The sensory enhancement theory of object-based attention

From Wikipedia, the free encyclopedia
Jump to: navigation, search

The sensory enhancement theory assumes that attentional resources will spread until they reach the boundaries of a cued object,[1] including regions that may be obstructed or are overlapping other objects.[2][3] It has been suggested that sensory enhancement is an essential mechanism that underlies object-based attention.[4] The sensory enhancement theory of object-based attention proposes that when attention is directed to a cued object, the quality of the object’s physical representations improve [5][6][7] because the spread of attention facilitates the efficiency of processing the features of the object as a whole. The qualities of the cued object, such as spatial resolution and contrast sensitivity, are therefore more strongly represented in one's memory than the qualities of other objects or locations that received little or no attentional resource.[8] Information processing of these objects also tends to be significantly faster and more accurate as the representations have become more salient.[9]

Evidence of sensory enhancement[edit]

Single-cell recordings[edit]

Single-cell recordings experiments were the first experiments to supported the presence of sensory enhancement. V1 neurons in monkeys were measured for neural responses by Roelfsema, Lamme & Spekreijse (1998),[10] while the monkeys performed a curve-tracing task. The neurons were found to be more active when their receptor fields were on the target-curve as opposed to when their receptor fields fell on the distractor-curve. Furthermore, enhancement was present in the neurons whose receptor fields were on segments of the target-curve relative to segments of the distractor-curve. This effect occurred regardless of whether the curves were spatially separate or overlapping. The presence of neural enhancement when the neurons receptor fields fell on the target-curve could suggest that attention is spreading to the boundaries of the object and then stopping. More recently, Roelfesema and Houtkamp (2011)[11] found that there was a time difference in the onset of enhancement in these V1 neurons. The enhancement of the neuron took longer to appear as the spatial distance between the fixation of attention and receptor field increased. This finding is supported by the performance of mental curve tracing tasks in humans.[12] The results of these single cell recording studies therefore suggest that attention when deployed within an object enhances the representations of the object as a whole and this process of enhancement is gradual so it takes time to complete.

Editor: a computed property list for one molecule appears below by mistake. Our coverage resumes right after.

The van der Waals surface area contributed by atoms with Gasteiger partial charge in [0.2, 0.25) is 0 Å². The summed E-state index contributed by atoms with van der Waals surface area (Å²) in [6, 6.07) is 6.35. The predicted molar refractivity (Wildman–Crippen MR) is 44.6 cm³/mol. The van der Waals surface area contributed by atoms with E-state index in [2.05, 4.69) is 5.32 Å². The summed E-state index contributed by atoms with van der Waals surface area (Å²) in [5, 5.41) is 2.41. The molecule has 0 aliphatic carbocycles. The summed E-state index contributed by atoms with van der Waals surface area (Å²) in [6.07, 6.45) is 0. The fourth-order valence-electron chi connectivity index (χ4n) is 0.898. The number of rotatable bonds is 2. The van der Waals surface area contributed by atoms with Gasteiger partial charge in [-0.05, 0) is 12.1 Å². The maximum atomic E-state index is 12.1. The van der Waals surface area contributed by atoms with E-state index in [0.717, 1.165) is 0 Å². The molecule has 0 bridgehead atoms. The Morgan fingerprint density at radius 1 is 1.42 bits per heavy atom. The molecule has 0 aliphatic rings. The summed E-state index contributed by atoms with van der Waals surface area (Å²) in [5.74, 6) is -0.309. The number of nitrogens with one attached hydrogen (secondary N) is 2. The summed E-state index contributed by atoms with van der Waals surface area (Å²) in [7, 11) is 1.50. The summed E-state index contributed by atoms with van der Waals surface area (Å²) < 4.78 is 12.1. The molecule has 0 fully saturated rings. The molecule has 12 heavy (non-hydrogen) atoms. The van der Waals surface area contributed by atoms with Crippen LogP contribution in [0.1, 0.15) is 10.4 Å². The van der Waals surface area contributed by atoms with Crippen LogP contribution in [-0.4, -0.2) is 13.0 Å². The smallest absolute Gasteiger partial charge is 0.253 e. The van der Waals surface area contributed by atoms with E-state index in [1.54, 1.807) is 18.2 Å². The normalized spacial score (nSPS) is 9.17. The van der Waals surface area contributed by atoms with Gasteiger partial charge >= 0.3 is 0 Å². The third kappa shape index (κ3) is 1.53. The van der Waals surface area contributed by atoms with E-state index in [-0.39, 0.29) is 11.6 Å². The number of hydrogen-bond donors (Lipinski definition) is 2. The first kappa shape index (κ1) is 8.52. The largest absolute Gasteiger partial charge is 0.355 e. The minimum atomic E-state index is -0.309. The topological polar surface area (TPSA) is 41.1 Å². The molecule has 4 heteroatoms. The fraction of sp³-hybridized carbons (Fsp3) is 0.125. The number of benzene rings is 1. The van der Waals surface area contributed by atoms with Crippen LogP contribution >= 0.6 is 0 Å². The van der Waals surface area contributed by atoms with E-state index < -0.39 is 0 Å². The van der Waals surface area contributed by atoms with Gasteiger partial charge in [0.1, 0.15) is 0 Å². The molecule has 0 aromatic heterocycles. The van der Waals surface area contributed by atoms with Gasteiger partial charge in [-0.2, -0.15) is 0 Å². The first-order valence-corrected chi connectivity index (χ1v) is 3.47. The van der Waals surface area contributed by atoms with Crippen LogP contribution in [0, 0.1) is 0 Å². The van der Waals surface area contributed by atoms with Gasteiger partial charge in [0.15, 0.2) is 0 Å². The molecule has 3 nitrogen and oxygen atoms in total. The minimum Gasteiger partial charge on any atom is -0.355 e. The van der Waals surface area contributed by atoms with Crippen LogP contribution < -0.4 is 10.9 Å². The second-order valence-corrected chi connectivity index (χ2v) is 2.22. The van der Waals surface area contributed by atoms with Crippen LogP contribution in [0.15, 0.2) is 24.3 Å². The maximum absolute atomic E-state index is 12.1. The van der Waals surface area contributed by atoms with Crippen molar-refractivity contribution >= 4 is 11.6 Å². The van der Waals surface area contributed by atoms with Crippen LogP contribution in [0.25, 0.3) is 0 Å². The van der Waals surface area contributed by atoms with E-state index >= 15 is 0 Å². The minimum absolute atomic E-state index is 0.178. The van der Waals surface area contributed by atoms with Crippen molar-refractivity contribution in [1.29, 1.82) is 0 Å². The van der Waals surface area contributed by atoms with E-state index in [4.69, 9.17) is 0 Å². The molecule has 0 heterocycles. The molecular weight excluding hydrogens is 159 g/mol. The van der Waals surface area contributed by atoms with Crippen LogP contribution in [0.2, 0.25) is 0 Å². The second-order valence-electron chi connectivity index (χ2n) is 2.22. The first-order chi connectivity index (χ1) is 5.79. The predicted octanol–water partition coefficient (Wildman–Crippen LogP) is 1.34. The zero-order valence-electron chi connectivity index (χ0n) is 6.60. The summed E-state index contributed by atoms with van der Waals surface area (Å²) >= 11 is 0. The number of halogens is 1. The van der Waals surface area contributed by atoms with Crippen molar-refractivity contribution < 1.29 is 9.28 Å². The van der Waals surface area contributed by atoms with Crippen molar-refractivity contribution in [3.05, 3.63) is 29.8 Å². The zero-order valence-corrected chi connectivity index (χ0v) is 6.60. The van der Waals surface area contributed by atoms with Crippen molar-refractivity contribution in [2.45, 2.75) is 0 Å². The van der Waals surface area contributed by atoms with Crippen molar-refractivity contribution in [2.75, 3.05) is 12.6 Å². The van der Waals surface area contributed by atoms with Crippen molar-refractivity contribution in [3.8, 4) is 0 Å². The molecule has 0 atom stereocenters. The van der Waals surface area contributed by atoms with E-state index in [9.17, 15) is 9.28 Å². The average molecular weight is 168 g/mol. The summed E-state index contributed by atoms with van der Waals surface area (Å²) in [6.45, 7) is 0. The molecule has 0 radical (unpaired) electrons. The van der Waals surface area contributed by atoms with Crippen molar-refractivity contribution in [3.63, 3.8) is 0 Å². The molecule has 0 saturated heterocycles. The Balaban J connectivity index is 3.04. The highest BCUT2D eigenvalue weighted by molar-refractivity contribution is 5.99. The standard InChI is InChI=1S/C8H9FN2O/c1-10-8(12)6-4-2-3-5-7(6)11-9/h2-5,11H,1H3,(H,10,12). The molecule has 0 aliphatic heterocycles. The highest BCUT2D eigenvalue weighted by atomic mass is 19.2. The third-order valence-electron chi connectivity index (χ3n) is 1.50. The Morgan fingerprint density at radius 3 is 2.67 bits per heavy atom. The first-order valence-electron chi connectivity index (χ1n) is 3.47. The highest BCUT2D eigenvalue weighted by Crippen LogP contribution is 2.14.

Attention to an object or surface has been directly linked by Wannig, Rodrίguez & Freiwald (2007)[13] to increased neural activation of representations in the early sensory areas. They found support for the enhancement of targets when motion sensitive neurons in the middle temporal (MT) areas of monkey brains were activated during a cued transparent random-dot surface task. As there was more activation in the MT region when the there was a motion related to the attended surface/object as opposed to the unattended surface/object, even though the two surfaces were overlapping.